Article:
Sea Holly was a Admiralty wood drifter, Adty No, 3883, building programme began May 1917, average cost of hull and machinery £11,500. Delivered 15.6.18, Armament: 1‑6pdr. Served as minesweeper. Renamed Columbine 11.19. sold 1925, renamed Sea Holly 1927.
Sternus was a LL Drifter launched in 1919.
1911: Ordered by J. T. C. & F. J. Salmon, Gt Yarmouth.
9.1915: Requisitioned for war service as an A/S net drifter
1923: Registered at Berwick as Ocean Plough
1.1930: Sold to John Victor Breach , Lowestoft.
29.1.1930: Registered at Lowestoft as Strive (LT133)
9.2.1938: Sold to Explorator Ltd , Lowestoft .
15.11.1939: Requisitioned for war service as a Minesweeper.
1942: based Harwich LL sweep drifter.
9.1944: employed on miscellaneous naval duties.
23.5.1945: sold to County Fishing Co Ltd , Lowestoft .
21.12.1945: returned to owner.
1953: sold for breaking up.
Sunbeam II (YH279) was a hired Torpedo Recovery Drifter launched in 1916.
Sweet Promise (LT595) was a LL Drifter launched in 1893 by R.Kitto & Son.
Swift II was a hired Drifter launched in 1907 by Montrose.
Three Kings (LT517) was a LL Drifter launched in 1912 by J0hn Duthie.
Minesweeping drifter built in 1919.
A Fireboat is a specialised watercraft and with pumps and nozzles designed for fighting shoreline and shipboard fires. The first fireboats, dating to the late 18th century, were tugboats, retrofitted with fire fighting equipment. Older designs derived from tugboats and modern fireboats more closely resembling seafaring ships can both be found in service today.
They are frequently used for fighting fires on docks and shore side warehouses as they can directly attack fires in the supporting underpinnings of these structures. They also have an effectively unlimited supply of water available, pumping directly from below the hull.
A Floating Dry-dock is a type of pontoon for dry docking ships, possessing floodable buoyancy chambers and a “U”-shaped cross-section. The walls are used to give the Dry dock stability when the floor or deck is below the surface of the water. When valves are opened, the chambers fill with water, causing the Dry-dock to float lower in the water. The deck becomes submerged and this allows a ship to be moved into position inside. When the water is pumped out of the chambers, the Dry dock rises and the ship is lifted out of the water.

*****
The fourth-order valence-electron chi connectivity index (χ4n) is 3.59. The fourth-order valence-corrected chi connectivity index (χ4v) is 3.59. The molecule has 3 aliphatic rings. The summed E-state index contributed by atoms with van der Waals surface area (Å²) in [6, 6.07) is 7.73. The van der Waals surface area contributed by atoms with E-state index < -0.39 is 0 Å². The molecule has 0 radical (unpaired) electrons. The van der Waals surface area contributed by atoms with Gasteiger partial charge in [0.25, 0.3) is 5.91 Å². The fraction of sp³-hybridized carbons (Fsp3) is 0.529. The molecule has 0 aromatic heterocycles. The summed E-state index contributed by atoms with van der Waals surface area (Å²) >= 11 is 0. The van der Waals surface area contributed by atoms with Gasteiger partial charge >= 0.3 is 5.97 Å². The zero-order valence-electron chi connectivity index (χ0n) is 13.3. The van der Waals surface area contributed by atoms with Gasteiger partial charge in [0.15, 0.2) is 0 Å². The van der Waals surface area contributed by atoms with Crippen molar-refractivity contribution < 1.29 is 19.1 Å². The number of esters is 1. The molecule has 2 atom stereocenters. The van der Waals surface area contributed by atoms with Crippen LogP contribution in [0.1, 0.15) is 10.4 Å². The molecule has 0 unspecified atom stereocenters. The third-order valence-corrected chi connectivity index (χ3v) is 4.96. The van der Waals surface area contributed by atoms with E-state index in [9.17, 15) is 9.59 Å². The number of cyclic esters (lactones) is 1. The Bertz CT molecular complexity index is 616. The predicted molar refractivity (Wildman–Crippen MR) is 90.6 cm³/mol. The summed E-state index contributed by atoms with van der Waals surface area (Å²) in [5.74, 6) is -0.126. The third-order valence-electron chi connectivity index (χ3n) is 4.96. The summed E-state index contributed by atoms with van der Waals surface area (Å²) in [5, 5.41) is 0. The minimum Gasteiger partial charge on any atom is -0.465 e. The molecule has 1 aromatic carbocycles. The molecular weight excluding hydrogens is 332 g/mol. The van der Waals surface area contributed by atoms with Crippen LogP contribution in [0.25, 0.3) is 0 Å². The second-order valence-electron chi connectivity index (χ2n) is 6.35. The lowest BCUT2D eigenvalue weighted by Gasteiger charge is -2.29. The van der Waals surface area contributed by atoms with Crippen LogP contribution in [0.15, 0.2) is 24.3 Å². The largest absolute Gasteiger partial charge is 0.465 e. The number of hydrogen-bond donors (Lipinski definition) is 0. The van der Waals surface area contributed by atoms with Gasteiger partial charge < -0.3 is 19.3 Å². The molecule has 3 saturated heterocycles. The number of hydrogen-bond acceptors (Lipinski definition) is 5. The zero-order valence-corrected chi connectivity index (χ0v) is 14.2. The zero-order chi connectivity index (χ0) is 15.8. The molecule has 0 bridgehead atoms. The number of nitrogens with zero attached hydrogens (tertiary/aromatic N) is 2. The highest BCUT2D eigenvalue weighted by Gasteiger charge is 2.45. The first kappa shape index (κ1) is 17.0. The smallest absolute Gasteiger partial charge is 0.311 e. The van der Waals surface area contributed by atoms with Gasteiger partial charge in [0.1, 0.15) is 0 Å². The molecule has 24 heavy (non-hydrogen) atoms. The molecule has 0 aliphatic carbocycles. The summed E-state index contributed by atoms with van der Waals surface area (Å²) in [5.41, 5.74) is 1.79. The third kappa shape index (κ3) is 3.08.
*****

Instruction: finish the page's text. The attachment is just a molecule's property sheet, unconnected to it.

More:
A wide variety of ships – merchant and naval – could be seen from vantage points on Harwich Pier and all of the way around to Parkeston Quay. One of the more interesting craft was the floating dock, which arrived in March 1912 and took up its moorings of Shotley. It was built of iron and the admission of water into its watertight compartments enabled it to be sunk to the required depth so vessels could float in easily to be docked. It was big enough to accommodate two destroyers side by side and by pumping out water the vessels could be propped up to create a dry dock for repair, examination and maintenance.
Harwich from 1951 to 1954 and after that was used at a few locations on S coast.
Motor Gun Boat was a Royal Navy term for a small military vessel of the Second World War. Such boats were physically similar to Motor Torpedo Boats, but equipped with a mix of guns instead of torpedoes. Their small size and high speed made them difficult targets for E-boats or torpedo bombers, but they were particularly vulnerable to mines and heavy weather. The large number of guns meant the crew was relatively large, numbering as high as thirty men.
HMS Locust was one of 4 Dragonfly-class river gunboats of the Royal Navy, Launched on 28 September 1939 and commissioned on 17 May 1940, she survived the Second World War despite being severely damaged many times, including taking a shell hit during Operation Overlord.
Locust had a central role in Operation Jubilee, the Dieppe Raid in August 1942. She was commanded by Commander Robert Ryder, who had previously attacked the Drydock in Operation Chariot, the St Nazaire Raid. Locust carried about 200 Royal Marine Commandos.
Locust was used as a Landing Ship HQ ship at Normandy in 1944, Harwich in May 1945 and Holland May to June 1945.
She was placed in reserve from 1946 until 1951 when she was converted to a drill ship for the Royal Naval Reserve and used for training. She was decommissioned in 1968 and sold on 24 May 1968 to Cashmore for breaking. She was broken up in Newport.
Harbor support is a critical support role, with various types of vessels including tugboats, barges, lighters, derricks, and others, used to move ships and equipment around the port facilities, and depot ships and tenders to service ships currently in the harbour. These vessels also help maintain the harbor by dredging channels, maintaining jetties and buoys, and even providing floating platforms for port defense weapons.
Water Boat, capsized off Normandy, June 14, 1944.